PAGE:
High Performance Networking in Google Chrome

High Performance Networking in Google Chrome – igvita.com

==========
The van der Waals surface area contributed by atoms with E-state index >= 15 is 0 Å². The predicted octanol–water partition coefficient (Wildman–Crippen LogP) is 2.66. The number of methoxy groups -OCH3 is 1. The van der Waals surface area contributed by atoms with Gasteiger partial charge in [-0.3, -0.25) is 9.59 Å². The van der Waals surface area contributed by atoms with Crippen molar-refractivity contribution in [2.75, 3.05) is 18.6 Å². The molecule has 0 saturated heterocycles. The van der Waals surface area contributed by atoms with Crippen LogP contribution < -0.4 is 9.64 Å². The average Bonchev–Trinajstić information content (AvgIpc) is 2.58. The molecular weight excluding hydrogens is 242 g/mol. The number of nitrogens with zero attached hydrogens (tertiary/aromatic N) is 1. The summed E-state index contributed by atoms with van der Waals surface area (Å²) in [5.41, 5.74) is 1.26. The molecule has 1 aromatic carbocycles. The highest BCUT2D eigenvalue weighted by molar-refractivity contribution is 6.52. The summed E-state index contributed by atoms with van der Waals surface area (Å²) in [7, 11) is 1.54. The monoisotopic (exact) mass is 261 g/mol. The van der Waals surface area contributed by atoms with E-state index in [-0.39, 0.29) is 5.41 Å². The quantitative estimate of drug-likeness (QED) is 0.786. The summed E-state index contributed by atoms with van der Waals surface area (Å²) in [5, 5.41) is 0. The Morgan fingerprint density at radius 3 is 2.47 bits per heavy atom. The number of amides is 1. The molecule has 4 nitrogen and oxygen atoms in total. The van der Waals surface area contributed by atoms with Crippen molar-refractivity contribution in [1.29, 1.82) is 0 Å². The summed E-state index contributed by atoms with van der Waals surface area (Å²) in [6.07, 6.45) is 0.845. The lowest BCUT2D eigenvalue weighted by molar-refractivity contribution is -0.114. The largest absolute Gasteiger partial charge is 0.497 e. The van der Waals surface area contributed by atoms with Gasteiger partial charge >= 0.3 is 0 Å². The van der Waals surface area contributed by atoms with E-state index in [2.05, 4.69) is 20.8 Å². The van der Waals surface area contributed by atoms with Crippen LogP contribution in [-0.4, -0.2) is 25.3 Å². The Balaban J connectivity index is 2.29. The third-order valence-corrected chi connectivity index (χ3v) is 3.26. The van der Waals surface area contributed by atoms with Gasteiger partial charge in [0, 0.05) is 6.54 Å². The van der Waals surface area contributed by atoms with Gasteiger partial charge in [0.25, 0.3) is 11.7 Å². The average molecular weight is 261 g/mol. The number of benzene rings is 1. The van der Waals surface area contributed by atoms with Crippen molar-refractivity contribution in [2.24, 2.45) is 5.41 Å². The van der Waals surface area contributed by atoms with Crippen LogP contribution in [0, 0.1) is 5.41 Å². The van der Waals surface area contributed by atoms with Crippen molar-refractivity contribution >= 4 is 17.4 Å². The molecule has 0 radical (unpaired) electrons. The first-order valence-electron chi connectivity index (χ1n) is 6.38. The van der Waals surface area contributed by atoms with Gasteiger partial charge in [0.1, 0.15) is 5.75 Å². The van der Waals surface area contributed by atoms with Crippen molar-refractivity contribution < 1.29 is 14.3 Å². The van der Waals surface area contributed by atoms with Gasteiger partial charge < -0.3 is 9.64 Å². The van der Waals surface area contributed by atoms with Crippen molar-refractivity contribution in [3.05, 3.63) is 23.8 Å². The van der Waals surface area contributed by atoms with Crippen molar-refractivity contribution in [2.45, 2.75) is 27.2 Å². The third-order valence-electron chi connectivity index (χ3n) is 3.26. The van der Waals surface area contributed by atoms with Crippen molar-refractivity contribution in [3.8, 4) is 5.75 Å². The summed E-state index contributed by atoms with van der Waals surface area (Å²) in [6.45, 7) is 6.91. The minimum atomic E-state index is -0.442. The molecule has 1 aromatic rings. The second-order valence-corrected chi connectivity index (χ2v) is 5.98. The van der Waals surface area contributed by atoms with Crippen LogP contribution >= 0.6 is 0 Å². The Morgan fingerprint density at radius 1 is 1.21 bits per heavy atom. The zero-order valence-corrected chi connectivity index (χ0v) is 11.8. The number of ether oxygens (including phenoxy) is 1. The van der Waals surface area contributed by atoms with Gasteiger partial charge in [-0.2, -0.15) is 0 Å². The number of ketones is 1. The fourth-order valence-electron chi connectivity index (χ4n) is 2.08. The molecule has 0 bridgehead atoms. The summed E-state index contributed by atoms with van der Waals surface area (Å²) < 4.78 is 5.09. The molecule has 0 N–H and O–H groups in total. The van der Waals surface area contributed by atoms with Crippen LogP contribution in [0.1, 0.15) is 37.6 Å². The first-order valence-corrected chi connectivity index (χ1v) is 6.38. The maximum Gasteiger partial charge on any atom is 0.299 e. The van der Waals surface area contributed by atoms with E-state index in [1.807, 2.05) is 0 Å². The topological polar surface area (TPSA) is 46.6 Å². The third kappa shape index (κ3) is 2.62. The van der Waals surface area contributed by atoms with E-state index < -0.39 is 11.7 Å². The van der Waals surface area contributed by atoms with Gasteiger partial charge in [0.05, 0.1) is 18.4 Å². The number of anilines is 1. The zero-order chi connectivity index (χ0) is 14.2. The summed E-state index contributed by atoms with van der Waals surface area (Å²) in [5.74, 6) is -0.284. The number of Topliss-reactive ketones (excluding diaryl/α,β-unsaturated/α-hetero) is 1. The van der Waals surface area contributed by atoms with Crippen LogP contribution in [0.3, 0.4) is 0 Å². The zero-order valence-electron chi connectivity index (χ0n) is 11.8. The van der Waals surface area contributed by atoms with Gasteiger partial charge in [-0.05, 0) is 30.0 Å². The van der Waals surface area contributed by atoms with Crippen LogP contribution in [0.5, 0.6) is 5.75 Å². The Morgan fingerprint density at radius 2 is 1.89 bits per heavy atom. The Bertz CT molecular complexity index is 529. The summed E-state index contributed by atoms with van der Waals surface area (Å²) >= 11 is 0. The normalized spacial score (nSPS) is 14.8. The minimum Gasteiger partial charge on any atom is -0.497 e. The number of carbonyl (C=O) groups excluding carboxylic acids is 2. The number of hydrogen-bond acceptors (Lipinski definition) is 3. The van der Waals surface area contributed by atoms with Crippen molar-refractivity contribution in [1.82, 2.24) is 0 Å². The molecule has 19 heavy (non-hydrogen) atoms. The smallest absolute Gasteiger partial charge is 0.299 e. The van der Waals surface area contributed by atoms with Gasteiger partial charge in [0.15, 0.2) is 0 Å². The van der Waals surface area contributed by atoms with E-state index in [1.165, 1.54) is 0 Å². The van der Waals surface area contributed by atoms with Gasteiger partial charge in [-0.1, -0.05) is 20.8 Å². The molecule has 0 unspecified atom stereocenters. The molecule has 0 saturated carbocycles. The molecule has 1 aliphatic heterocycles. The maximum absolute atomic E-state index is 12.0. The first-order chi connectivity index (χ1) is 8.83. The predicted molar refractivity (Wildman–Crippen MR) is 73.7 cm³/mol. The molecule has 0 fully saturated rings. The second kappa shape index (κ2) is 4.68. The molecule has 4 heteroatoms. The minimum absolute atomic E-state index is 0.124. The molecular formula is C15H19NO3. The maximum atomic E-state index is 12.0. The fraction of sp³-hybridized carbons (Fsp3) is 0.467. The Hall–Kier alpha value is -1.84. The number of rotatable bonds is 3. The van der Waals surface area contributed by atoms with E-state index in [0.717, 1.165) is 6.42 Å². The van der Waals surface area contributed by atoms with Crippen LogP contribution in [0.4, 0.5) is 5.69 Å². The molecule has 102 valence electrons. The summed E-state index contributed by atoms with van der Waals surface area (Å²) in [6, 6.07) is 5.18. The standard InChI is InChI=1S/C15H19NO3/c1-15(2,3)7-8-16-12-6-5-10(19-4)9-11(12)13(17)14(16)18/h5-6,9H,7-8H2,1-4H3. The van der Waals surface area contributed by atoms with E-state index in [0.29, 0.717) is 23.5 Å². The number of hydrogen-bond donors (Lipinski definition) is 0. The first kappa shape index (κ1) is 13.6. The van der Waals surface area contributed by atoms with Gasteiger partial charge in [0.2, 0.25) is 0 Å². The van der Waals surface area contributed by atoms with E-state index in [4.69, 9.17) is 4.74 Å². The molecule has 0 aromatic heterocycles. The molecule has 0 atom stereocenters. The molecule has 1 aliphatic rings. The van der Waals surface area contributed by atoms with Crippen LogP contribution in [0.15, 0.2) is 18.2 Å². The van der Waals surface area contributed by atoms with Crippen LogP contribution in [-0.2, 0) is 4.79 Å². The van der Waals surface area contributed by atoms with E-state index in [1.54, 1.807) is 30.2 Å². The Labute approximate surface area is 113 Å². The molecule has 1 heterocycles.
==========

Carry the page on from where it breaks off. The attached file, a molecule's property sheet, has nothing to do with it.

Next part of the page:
Chrome’s multi-process architecture carries important implications for how each network request is handled within the browser. Under the hood, Chrome actually supports four different execution models that determine how the process allocation is performed. By default, desktop Chrome browsers use the process-per-site model, that isolates different sites from each other, but groups all instances of the same site into the same process. However, to keep things simple, let’s assume one of the simplest cases: one distinct process for each open tab. From the network performance perspective, the differences here are not substantial, but the process-per-tab model is much easier to understand. The architecture dedicates one render process to each tab, which itself contains an instance of the WebKit open-source layout engine for interpreting and layout out the HTML (aka, “HTML Renderer” in the diagram), an instance of the V8 JavaScript engine, and the glue code to bridge these and a few other components. If you are curious, the Chromium wiki contains a great introduction to the plumbing.